What Is JuNoWriMo?

Photo credit: Anna Howard

I tweeted a few days back that I’d be participating in JuNoWriMo. Then I got a handful of tweets asking what the heck I was talking about. So what is it?

JuNoWriMo is a motivational tool to write a novel (50,000 words) in thirty days. You’ve heard of National Novel Writing Month, right? (If not, go to the NaNoWriMo site to find out more.)  June Novel Writing Month is the exact same thing, but it happens in June instead of November.

Why?

So why June, you might be wondering. The reason is because that’s the month I picked. That’s right; JuNoWriMo exists because I made it up. After the hype on Twitter, I decided to Google it to see if anyone else had thought to do a NaNoWriMo style challenge in June. They had. I can’t take credit for being the first one who thought of it. But I found out that even though it had been done in the past (and called various names), it wasn’t a consistent event. The most recent occurrence I found of people talking about it was a few years back. I searched but I couldn’t find anyone doing it this year. Until now.

What’s in it for Me?

If you’re wondering why you should participate, there is a plethora of reasons. But instead of telling you what’s in it for you, I’m going to tell you what’s in it for me. Then, you can decide if you relate to any of my motivations.  Why would I go to the trouble of coming up with this weird spin-off acronym? After all, if I wanted to write a book in June, I could just do it, right?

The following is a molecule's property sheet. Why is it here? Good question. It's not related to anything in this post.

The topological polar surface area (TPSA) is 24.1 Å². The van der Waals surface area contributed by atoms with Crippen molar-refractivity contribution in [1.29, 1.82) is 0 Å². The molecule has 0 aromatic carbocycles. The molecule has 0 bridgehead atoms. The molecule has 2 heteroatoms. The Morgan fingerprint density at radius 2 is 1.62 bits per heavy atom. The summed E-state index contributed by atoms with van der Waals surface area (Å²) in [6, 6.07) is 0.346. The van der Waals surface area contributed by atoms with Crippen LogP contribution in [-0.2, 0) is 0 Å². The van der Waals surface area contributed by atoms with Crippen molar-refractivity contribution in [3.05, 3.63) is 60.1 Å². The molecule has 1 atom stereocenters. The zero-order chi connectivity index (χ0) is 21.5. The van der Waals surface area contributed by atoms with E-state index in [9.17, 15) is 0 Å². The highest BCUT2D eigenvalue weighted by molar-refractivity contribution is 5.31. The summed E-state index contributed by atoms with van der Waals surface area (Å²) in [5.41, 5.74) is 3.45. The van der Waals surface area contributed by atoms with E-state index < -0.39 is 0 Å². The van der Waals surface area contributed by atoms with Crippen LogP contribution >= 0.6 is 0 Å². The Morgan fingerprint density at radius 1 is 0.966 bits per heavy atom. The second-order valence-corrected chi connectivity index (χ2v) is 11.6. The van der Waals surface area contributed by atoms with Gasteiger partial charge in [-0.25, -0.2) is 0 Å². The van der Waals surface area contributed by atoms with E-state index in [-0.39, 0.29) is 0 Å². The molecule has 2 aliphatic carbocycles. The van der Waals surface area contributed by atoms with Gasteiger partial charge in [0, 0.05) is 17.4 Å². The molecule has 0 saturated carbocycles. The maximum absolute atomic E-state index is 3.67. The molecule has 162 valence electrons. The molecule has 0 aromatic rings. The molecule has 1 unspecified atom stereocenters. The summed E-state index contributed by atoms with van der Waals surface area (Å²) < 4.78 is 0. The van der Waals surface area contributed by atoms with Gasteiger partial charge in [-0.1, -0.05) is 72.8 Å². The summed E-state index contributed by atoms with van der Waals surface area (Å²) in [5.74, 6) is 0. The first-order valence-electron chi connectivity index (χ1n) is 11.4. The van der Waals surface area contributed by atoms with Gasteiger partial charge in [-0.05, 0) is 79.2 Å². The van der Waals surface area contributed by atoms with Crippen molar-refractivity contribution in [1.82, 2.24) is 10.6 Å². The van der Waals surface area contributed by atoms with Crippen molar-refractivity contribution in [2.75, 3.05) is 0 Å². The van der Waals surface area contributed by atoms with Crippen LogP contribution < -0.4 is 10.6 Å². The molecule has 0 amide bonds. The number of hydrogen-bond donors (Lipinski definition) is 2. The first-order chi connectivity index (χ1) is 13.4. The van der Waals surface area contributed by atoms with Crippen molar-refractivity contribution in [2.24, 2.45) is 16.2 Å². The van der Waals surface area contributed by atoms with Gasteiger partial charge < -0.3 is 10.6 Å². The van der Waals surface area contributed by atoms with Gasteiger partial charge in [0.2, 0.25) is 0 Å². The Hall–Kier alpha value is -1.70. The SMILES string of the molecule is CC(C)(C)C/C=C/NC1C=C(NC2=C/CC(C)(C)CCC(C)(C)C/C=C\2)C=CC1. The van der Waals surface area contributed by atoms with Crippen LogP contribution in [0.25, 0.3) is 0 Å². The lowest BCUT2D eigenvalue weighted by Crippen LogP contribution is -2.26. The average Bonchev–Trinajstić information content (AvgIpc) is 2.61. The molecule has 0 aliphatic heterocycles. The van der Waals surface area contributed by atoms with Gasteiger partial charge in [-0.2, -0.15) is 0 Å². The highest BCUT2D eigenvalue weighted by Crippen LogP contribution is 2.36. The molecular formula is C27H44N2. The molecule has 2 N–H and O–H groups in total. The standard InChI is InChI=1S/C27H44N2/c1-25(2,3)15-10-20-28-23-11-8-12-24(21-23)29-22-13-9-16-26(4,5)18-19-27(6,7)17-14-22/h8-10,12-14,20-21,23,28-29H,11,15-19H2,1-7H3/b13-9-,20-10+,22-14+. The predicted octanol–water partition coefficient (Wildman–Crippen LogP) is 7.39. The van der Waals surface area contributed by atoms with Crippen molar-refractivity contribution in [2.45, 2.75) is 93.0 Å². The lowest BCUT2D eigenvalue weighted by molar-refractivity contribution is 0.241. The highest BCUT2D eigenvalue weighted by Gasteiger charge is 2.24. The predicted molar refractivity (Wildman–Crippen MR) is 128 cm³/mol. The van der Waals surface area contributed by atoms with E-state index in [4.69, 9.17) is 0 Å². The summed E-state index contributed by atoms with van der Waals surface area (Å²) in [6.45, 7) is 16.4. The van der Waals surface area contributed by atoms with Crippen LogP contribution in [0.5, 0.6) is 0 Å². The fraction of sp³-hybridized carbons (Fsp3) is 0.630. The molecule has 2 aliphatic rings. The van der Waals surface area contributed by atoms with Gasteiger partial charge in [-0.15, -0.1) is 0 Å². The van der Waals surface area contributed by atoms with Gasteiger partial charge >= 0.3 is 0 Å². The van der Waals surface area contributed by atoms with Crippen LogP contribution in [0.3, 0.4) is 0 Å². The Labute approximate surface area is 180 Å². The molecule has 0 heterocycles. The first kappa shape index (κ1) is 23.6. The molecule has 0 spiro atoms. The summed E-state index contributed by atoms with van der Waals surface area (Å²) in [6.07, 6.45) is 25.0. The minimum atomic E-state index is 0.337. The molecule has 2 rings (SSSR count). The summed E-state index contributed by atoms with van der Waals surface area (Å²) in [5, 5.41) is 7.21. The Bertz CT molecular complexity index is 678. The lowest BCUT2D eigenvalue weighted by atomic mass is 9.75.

I consider myself a serious writer. I’ve written two books via NaNoWriMo with a strict deadline and two other books on my own time.  I much prefer the former. I thrive under pressure. My free time is limited, so I’m always looking for things that force me to take advantage of every moment. JuNoWriMo does this. As an author, one of my goals is to write two new books a year. November gets me one. But for me, one NaNoWriMo a year isn’t enough. That’s why by doing JuNoWriMo, I’m pushing myself to make sure I get that second novel written.

The social aspect of JuNoWriMo is a big factor for me. I have a competitive streak and an interest in meeting more writers. This challenge feeds both of those desires. We’ll have regular word wars and word sprints where you can race with other writers to write the most words in, say, twenty minutes. I absolutely love word sprints! I never knew writing could feel so face-paced until I tried one. And best of all, doing word wars seriously boosted my hourly word count. It’s a win-win situation.

Through NaNoWriMo last year alone I met dozens of new writers. I loved that it was so easy to make new friends, find out about cool blogs and expand my Twitter reach. There was always someone to chat with, whether I wanted to vent about a story problem or whine about not being in the mood to write or be congratulated for kicking butt on word count. It’s like having a community of writers surrounding you at all times.